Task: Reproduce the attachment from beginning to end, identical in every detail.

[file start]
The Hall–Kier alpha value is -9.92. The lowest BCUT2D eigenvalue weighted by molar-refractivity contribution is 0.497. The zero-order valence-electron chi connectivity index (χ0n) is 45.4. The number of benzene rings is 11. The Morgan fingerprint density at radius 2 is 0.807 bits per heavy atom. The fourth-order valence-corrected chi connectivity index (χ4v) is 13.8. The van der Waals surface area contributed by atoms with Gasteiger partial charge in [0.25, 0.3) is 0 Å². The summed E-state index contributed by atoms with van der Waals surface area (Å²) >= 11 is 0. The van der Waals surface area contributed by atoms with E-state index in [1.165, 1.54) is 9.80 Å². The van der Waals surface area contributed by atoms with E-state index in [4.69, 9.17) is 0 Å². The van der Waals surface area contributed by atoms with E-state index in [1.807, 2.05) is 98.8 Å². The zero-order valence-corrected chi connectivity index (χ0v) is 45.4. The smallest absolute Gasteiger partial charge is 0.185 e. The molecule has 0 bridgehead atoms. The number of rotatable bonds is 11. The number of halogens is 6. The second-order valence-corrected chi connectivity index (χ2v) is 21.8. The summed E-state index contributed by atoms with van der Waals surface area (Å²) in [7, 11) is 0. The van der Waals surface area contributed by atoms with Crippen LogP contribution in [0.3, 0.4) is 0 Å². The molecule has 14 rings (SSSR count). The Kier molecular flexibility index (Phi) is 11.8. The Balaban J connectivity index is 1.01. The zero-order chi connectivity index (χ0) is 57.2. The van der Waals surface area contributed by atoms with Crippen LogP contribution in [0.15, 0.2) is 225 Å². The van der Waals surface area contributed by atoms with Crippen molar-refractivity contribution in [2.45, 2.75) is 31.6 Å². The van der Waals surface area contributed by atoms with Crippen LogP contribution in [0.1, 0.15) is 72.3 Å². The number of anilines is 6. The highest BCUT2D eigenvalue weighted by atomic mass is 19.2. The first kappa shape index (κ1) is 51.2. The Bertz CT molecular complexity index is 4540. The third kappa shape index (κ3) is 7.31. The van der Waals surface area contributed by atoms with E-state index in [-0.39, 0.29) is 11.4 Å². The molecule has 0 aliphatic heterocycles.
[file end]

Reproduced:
The Hall–Kier alpha value is -9.92. The lowest BCUT2D eigenvalue weighted by molar-refractivity contribution is 0.497. The zero-order valence-electron chi connectivity index (χ0n) is 45.4. The number of benzene rings is 11. The Morgan fingerprint density at radius 2 is 0.807 bits per heavy atom. The fourth-order valence-corrected chi connectivity index (χ4v) is 13.8. The van der Waals surface area contributed by atoms with Gasteiger partial charge in [0.25, 0.3) is 0 Å². The summed E-state index contributed by atoms with van der Waals surface area (Å²) >= 11 is 0. The van der Waals surface area contributed by atoms with E-state index in [1.165, 1.54) is 9.80 Å². The van der Waals surface area contributed by atoms with E-state index in [4.69, 9.17) is 0 Å². The van der Waals surface area contributed by atoms with E-state index in [1.807, 2.05) is 98.8 Å². The zero-order valence-corrected chi connectivity index (χ0v) is 45.4. The smallest absolute Gasteiger partial charge is 0.185 e. The molecule has 0 bridgehead atoms. The number of rotatable bonds is 11. The number of halogens is 6. The second-order valence-corrected chi connectivity index (χ2v) is 21.8. The summed E-state index contributed by atoms with van der Waals surface area (Å²) in [7, 11) is 0. The van der Waals surface area contributed by atoms with Crippen LogP contribution in [0.3, 0.4) is 0 Å². The molecule has 14 rings (SSSR count). The Kier molecular flexibility index (Phi) is 11.8. The Balaban J connectivity index is 1.01. The zero-order chi connectivity index (χ0) is 57.2. The van der Waals surface area contributed by atoms with Crippen LogP contribution in [0.15, 0.2) is 225 Å². The van der Waals surface area contributed by atoms with Crippen molar-refractivity contribution in [2.45, 2.75) is 31.6 Å². The van der Waals surface area contributed by atoms with Crippen LogP contribution in [0.1, 0.15) is 72.3 Å². The number of anilines is 6. The highest BCUT2D eigenvalue weighted by atomic mass is 19.2. The first kappa shape index (κ1) is 51.2. The Bertz CT molecular complexity index is 4540. The third kappa shape index (κ3) is 7.31. The van der Waals surface area contributed by atoms with E-state index in [-0.39, 0.29) is 11.4 Å². The molecule has 0 aliphatic heterocycles.